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Oklahoma skies

To all the amateurs out there, thanks!

Some years ago I was at a party when a guy introduced himself and said, “Wally told me that you like astronomy!” A mutual friend knew that he was an amateur astronomer and had told him, “You really ought to talk to Jeff Hester.”

“Astronomy?” I replied, somewhat puckishly. “I suppose I have some passing interest in the subject.”

I recognized the look. My new friend beamed! Maybe he would get to talk about his passion after all, without his family reading him the riot act for killing an otherwise perfectly enjoyable party!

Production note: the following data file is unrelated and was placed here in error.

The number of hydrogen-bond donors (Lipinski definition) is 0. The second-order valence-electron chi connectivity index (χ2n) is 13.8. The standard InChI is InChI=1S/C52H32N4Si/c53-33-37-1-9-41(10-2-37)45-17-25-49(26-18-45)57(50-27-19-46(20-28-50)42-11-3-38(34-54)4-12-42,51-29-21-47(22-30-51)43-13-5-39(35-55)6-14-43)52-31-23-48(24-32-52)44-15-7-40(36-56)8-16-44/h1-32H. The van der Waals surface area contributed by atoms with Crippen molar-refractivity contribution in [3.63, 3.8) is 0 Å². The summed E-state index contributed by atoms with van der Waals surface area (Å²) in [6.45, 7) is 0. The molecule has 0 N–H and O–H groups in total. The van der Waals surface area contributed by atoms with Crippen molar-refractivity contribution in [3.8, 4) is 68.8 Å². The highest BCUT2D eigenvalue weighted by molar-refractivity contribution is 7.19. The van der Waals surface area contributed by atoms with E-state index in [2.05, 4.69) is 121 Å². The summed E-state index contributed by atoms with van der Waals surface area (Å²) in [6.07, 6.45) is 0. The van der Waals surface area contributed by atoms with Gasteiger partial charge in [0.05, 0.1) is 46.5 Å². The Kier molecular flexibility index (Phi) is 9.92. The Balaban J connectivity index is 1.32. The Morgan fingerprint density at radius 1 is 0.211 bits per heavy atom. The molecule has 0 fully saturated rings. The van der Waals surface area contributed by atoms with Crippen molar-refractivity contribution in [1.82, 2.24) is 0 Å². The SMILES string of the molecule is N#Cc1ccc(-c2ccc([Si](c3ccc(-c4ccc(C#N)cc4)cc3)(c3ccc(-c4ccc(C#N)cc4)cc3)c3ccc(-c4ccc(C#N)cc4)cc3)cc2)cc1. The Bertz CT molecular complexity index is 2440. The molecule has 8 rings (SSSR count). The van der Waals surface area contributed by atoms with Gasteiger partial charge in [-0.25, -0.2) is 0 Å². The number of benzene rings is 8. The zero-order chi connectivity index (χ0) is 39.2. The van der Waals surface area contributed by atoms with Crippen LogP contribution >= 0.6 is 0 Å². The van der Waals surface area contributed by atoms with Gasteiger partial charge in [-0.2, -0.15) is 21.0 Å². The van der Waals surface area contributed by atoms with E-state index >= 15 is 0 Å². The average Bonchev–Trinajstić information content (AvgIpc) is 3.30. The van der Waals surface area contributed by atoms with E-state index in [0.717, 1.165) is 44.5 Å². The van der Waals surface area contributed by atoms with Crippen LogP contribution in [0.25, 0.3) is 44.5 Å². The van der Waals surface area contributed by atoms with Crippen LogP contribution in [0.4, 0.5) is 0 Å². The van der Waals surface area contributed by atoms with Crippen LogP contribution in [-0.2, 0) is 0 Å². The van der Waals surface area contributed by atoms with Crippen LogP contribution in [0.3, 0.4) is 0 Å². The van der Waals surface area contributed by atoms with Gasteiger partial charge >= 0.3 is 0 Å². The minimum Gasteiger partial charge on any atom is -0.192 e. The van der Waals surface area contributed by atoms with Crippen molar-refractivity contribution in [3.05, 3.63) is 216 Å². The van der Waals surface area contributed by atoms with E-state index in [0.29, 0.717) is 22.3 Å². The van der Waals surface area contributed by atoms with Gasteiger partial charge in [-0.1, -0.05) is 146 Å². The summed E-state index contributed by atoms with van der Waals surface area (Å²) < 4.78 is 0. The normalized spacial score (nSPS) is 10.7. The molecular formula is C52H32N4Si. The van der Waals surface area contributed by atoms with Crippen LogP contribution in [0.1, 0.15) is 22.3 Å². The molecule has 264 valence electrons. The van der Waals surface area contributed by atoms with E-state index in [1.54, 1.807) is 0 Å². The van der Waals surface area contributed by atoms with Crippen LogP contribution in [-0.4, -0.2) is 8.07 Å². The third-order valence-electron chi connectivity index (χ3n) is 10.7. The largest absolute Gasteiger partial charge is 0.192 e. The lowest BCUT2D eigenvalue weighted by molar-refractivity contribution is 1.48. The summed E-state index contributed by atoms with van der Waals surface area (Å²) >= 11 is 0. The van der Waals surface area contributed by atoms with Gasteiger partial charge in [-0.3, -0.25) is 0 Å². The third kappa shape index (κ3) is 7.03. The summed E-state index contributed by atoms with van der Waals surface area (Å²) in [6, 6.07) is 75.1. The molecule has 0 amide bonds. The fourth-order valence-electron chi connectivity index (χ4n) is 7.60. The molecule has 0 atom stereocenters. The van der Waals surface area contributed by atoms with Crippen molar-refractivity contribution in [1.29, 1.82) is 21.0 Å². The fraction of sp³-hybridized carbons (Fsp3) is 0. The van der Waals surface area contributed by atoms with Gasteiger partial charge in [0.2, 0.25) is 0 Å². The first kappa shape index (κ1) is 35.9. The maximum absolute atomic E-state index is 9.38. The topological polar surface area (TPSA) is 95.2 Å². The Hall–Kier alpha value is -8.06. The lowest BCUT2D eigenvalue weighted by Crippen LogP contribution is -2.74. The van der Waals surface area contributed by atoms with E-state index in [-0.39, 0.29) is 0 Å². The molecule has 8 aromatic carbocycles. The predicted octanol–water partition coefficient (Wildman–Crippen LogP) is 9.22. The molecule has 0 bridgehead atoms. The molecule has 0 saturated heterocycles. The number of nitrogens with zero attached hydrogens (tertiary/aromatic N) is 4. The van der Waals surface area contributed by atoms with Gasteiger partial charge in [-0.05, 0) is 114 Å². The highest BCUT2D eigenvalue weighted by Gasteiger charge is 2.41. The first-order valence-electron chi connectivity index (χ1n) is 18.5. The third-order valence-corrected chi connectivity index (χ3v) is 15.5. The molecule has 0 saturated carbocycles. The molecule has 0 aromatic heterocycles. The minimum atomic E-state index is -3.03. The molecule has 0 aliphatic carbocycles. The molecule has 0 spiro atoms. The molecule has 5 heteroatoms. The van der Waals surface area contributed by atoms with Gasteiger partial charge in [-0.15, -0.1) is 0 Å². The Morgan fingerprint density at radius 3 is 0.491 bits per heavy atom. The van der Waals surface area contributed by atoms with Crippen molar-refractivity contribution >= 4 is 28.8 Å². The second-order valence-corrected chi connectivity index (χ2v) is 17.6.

I’ve been there. My own passion began as a kid when I first looked through a 3-inch dime-store refractor in a friend’s backyard. I still recall Steve sitting there proudly in the dark next to his new window on the universe. And the blurry image of Saturn and its rings in the eyepiece of the tiny telescope was just about the coolest thing I had ever seen.

Steve, who was a few years older than me, quickly got serious about the hobby. He built a 6-inch Newtonian reflector and a German mount that we used to explore the sky. I went on to build telescopes as well, and I still have an 8-inch mirror that I ground and polished by hand sitting in my office. But that 6-inch Newtonian is where I cut my teeth as an astronomer.

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